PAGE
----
One of the annoying things about surfing around the web is that just about every website you visit wants you to create an account for yourself. To make matters worse, all of those accounts want to know a lot of the same information about you: your name, your address, your phone number, etc. Not only is typing that information over and over again more likely to result in a typo, it’s also tedious.
Most websites also make you choose a username and password so that you can log in when you visit the site. If you’re like 99% of the other web surfers out there you make your username and password the same for all of the sites you visit. From a security perspective that’s a dangerous thing to do since it means that if any of those sites get compromised it may be possible for a hacker to learn your username and password and log into any of those other sites while masquerading as you.
Wouldn’t it be great if you could create your account information once and have that information shared across all of the websites you visit? How about logging into your account once and not having to log in again as you surf around the web? OpenID is an open-source technology which may someday be able to turn that promise into a reality. How does it work? Let’s check it out.
Getting an OpenID account
The first thing you have to do when using OpenID is, ironically, to create a new account. I know, I know — that’s exactly one of the things we’re trying to avoid with OpenID. Well, think of this step as a necessary evil. The idea is that you’ll create your OpenID account once and then you’ll be able to use that account on any site which supports OpenID.
So, where do you go to create this OpenID account? This is one of the more intriguing aspects of OpenID. There are actually a number of sites which allow you to create a free OpenID account and you’re free to use any of them. There are slight differences in the services, though — some of these services, for instance, allow you to use a secure (HTTPS) connection when you log in, while others don’t. Here’s a partial list of sites which you can use to create your account. You can, of course, create accounts at more than one of these sites, although that kind of flies in the face of the whole OpenID concept.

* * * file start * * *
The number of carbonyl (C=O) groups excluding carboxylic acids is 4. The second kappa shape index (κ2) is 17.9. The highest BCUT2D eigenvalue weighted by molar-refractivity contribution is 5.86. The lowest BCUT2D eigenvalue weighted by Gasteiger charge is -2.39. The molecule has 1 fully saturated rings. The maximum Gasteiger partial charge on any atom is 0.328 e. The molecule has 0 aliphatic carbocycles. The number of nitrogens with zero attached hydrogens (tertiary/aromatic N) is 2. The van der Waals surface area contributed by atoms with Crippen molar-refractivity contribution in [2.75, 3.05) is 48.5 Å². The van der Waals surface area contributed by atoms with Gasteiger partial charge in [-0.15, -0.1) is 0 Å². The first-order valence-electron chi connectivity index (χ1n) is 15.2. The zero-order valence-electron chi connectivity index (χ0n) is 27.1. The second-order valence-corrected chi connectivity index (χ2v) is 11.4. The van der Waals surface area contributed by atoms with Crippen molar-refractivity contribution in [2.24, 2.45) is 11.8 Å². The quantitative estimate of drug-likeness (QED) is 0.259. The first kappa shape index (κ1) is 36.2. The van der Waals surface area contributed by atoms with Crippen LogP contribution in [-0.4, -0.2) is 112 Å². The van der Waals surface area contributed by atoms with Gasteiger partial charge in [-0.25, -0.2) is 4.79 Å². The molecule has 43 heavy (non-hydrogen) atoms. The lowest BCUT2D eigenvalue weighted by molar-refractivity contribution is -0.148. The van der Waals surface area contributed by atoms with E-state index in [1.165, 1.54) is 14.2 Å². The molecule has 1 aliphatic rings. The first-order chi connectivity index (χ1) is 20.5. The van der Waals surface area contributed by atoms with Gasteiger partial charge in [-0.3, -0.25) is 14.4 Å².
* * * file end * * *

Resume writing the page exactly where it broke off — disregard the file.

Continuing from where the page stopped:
- AOL (if you already have an AOL account you can just use that as your OpenID account — check it out at http://openid.aol.com/screenname)
- http://pip.verisignlabs.com (Verisign calls their OpenID solution “PIP” – “Personal Identity Provider”)
- http://idproxy.net (let’s you use your Yahoo ID as your OpenID)
The “username” which you get as a result of creating your account has a syntax that’s a bit different than what you’re used to seeing in a username — it looks more like a a web address (instead of a username of “skippy” the username will be something like “skippy.pip.verisignlabs.com”). That’s certainly a bit harder to type but the idea is that you’ll only have to type it in once for your entire browsing session. The syntax used in that username is also instrumental in making the whole OpenID system work, and we’ll see why in the following example.
An OpenID Example
Rather than try to explain the process that a user goes through when he logs into a website using OpenID let’s just look at an example. Here’s what happens when you log into the OpenID-enabled site WikiTravel:
- You go to the WikiTravel site and enter your OpenID username (skippy.pip.verisignlabs.com, for instance). You don’t enter a password at this point — only your OpenID username
- The WikiTravel site looks at your OpenID and determines which site you’re using as your OpenID provider. In the case of “skippy.pip.verisignlabs.com” the site knows that the OpenID provider is http://pip.verisignlabs.com .
- WikiTravel contacts that OpenID provider and passes it a few pieces of information, including the name of the OpenID username you’ve entered.
- Your browser redirects to the OpenID provider’s site (http://pip.verisignlabs.com). Your provider already knows the username that you’ve entered but now it wants you to enter your password.
- After you successfully enter your password the OpenID provider will ask you if you want to authorize the site you’re trying to hit (WikiTravel) to use your OpenID name. It’s at this point that the provider may also ask what, if any, additional information you’d like the provider to pass back to WikiTravel on your behalf. Maybe you’d like to pass back just your e-mail address, maybe you’d like to pass back your e-mail address and your shipping address, or maybe you’d like to pass everything back. (This is handled differently by different OpenID providers and is one of the features which distinguishes one provider from another.)